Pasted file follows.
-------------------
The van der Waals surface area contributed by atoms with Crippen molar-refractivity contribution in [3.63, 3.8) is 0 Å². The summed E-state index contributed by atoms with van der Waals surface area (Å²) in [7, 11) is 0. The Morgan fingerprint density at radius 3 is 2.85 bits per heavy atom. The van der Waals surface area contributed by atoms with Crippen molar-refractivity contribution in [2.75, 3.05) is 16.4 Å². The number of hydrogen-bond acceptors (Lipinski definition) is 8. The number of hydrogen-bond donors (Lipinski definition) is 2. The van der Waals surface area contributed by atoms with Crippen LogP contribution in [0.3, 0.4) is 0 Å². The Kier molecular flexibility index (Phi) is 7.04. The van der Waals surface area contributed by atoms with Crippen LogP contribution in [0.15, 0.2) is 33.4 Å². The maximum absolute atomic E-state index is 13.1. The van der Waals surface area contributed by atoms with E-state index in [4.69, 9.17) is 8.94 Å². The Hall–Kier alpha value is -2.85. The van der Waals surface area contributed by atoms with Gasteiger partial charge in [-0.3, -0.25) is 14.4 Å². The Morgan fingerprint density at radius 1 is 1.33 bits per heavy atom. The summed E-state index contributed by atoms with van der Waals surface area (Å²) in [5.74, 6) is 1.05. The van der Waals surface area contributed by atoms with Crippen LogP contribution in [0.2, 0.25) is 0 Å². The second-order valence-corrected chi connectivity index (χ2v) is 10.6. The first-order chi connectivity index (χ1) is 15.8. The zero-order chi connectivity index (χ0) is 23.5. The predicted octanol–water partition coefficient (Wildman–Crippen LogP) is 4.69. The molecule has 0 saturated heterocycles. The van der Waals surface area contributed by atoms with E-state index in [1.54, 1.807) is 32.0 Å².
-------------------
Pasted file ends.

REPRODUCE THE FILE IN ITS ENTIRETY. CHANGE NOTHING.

The van der Waals surface area contributed by atoms with Crippen molar-refractivity contribution in [3.63, 3.8) is 0 Å². The summed E-state index contributed by atoms with van der Waals surface area (Å²) in [7, 11) is 0. The Morgan fingerprint density at radius 3 is 2.85 bits per heavy atom. The van der Waals surface area contributed by atoms with Crippen molar-refractivity contribution in [2.75, 3.05) is 16.4 Å². The number of hydrogen-bond acceptors (Lipinski definition) is 8. The number of hydrogen-bond donors (Lipinski definition) is 2. The van der Waals surface area contributed by atoms with Crippen LogP contribution in [0.3, 0.4) is 0 Å². The Kier molecular flexibility index (Phi) is 7.04. The van der Waals surface area contributed by atoms with Crippen LogP contribution in [0.15, 0.2) is 33.4 Å². The maximum absolute atomic E-state index is 13.1. The van der Waals surface area contributed by atoms with E-state index in [4.69, 9.17) is 8.94 Å². The Hall–Kier alpha value is -2.85. The van der Waals surface area contributed by atoms with Gasteiger partial charge in [-0.3, -0.25) is 14.4 Å². The Morgan fingerprint density at radius 1 is 1.33 bits per heavy atom. The summed E-state index contributed by atoms with van der Waals surface area (Å²) in [5.74, 6) is 1.05. The van der Waals surface area contributed by atoms with Crippen LogP contribution in [0.2, 0.25) is 0 Å². The second-order valence-corrected chi connectivity index (χ2v) is 10.6. The first-order chi connectivity index (χ1) is 15.8. The zero-order chi connectivity index (χ0) is 23.5. The predicted octanol–water partition coefficient (Wildman–Crippen LogP) is 4.69. The molecule has 0 saturated heterocycles. The van der Waals surface area contributed by atoms with E-state index in [1.54, 1.807) is 32.0 Å².